Sharing Personal Information
Private conversations often involve sharing personal information. There are many different types of personal information, and certain information should only be shared in certain contexts with certain people.
“Personal information” is any information that could be used to identify you, find out more information about you, or steal your identity. This includes:
- Your full name, address, phone number, email address, schools you have attended, passwords, and social security number or credit card numbers
- Pictures you might post or be tagged in on social media. These often contain personal information, like addresses, and some people can use a picture to locate you. Even if personal information is not included in the photo, addresses can sometimes be extracted from the image file itself.
Some personal information is commonly shared, including:
- Your full name. It’s okay for people you work with to know your full name, even if you are acquaintances.
- The month and day of your birthday.
- Some people prefer not to share the year they were born, but it may be easy to guess if you already know how old someone is.
Note: While it’s expected that your friends and coworkers would know your name and birthday, you would not post your full name and birthday on an online dating profile, since some people could use that information to locate you or hurt you.
Most of your personal information is also private information. You might need to share pieces of this information with certain people at certain times, but it’s important to know what is appropriate to share and with whom. For example, some information can be shared with work, school administrators, or medical personnel, but only when written on specific forms.
Check the chart below for details about sharing personal information. Notice that some information, like passwords, should never be shared with others. Also notice that strangers are not on this chart – they should not have access to this information.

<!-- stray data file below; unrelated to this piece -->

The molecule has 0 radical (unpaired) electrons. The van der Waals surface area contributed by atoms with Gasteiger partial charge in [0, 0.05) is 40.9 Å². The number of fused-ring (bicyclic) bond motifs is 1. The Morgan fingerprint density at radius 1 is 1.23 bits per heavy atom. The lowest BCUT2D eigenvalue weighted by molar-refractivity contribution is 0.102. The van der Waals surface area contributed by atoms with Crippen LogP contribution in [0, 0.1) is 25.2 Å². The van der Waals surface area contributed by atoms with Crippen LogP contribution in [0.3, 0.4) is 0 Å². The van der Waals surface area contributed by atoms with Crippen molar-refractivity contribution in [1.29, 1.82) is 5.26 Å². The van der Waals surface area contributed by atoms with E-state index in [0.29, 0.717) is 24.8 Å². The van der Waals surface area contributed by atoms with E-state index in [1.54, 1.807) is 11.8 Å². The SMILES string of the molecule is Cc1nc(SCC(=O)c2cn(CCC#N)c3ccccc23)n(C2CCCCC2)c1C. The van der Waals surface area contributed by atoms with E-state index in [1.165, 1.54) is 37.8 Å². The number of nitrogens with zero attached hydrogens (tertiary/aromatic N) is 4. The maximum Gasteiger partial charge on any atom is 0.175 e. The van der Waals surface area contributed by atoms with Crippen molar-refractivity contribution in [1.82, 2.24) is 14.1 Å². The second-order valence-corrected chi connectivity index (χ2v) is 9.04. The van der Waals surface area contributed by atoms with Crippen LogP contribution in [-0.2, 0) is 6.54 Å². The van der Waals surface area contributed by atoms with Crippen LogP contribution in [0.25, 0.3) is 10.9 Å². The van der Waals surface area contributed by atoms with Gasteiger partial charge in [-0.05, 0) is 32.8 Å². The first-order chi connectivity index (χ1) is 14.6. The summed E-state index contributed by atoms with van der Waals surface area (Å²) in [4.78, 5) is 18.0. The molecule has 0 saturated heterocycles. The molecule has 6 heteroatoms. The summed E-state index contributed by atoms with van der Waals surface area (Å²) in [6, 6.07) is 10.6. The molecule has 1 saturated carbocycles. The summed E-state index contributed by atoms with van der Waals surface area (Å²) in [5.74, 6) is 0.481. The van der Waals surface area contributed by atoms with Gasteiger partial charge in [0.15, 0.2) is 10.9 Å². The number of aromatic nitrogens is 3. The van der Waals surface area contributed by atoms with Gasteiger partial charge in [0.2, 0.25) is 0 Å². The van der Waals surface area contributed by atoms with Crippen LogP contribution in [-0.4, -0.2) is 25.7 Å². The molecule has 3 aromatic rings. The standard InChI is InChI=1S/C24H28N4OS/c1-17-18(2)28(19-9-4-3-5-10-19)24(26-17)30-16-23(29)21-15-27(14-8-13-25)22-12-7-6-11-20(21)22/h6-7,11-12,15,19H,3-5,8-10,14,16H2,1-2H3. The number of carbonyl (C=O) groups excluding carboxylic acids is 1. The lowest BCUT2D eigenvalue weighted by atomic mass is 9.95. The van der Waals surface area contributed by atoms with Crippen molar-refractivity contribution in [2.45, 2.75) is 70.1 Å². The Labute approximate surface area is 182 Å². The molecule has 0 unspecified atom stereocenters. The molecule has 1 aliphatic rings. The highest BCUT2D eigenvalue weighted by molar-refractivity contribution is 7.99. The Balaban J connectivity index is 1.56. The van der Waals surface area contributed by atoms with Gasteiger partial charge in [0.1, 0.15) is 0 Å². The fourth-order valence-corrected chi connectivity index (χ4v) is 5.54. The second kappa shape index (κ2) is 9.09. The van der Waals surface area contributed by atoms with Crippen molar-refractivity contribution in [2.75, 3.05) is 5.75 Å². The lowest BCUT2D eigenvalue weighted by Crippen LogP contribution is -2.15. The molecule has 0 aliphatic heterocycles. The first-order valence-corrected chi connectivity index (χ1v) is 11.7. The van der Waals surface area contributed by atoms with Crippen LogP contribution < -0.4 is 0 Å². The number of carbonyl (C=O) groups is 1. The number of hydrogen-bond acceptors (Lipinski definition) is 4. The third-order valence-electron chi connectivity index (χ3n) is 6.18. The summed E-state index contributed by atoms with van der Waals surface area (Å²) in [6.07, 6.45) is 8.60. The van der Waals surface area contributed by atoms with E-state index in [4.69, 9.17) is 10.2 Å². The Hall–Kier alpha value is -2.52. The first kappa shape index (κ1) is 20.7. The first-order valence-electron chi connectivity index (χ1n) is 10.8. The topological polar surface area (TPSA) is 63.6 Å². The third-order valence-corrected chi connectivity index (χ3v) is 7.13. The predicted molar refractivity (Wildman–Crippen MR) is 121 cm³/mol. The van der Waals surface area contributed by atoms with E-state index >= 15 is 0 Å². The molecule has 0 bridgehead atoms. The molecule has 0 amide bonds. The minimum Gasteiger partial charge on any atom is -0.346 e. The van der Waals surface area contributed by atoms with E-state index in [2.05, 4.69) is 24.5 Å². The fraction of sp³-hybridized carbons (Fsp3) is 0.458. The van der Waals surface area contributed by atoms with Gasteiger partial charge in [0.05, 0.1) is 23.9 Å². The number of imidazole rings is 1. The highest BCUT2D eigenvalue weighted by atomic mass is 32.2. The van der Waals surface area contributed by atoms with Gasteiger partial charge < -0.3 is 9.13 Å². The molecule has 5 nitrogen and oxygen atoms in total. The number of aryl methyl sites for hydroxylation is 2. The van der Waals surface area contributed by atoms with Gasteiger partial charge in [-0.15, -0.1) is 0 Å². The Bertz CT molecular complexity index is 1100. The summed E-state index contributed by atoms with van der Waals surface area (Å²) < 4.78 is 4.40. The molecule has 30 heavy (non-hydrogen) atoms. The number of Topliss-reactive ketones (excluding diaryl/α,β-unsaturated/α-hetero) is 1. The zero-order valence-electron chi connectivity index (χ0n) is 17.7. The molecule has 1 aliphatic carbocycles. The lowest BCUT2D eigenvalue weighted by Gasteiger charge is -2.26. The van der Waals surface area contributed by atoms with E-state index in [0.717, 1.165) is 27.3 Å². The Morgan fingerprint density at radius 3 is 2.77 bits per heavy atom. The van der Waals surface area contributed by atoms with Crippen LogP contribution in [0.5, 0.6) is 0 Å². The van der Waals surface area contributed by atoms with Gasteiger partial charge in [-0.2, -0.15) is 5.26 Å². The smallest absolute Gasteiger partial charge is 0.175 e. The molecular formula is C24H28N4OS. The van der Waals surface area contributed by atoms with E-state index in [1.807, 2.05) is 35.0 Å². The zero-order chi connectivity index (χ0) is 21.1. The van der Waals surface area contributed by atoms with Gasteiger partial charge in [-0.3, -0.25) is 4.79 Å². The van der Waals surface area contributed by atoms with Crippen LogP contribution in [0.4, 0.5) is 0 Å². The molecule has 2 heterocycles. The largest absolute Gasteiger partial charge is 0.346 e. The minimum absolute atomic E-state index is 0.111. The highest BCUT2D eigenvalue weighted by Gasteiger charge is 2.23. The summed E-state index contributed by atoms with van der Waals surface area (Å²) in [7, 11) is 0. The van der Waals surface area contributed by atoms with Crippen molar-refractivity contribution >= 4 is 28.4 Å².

This chart lists some common examples, but you might have different types of people in your life. For example, if your finances are separate from your parents’, you do not need to share credit card or banking information with them. If someone else who is not on this chart helps you manage your finances, that person might be able to access the information in the “parents” section instead.
*Some people are comfortable having joint bank accounts, credit cards, or emails with long-term partners or spouses. In those cases, it is okay to share a credit card, bank account number, or password.
Some people lie about who they are to get you to give them your personal information, which they will then use to steal your identity or scam you, usually for financial gain. This is called a phishing attack.
Fake Calls Or Emails
Fake calls or emails are usually random. For example:
- Someone might call and say they are from your credit card company and ask you to tell them your account information.
- Somebody might send you an email to ask for financial help with an emergency situation, even though that emergency is actually fake.
Note: Legitimate contacts never ask for your password, full credit card number, or full social security number over the phone or via email.
In some cases, people who you get to know over time might also try to access your personal information, especially your financial information. If a friend, romantic partner, or family member asks you to send them money, be careful. Sometimes people lie about what that money will be used for.
- If someone asks you to pay your share of money for food or an event you shared together, that’s okay.
- If someone asks you to pay for an expense that is not related to you, then think carefully about whether it’s an expense you should be paying for. If you are not sure, ask someone you trust.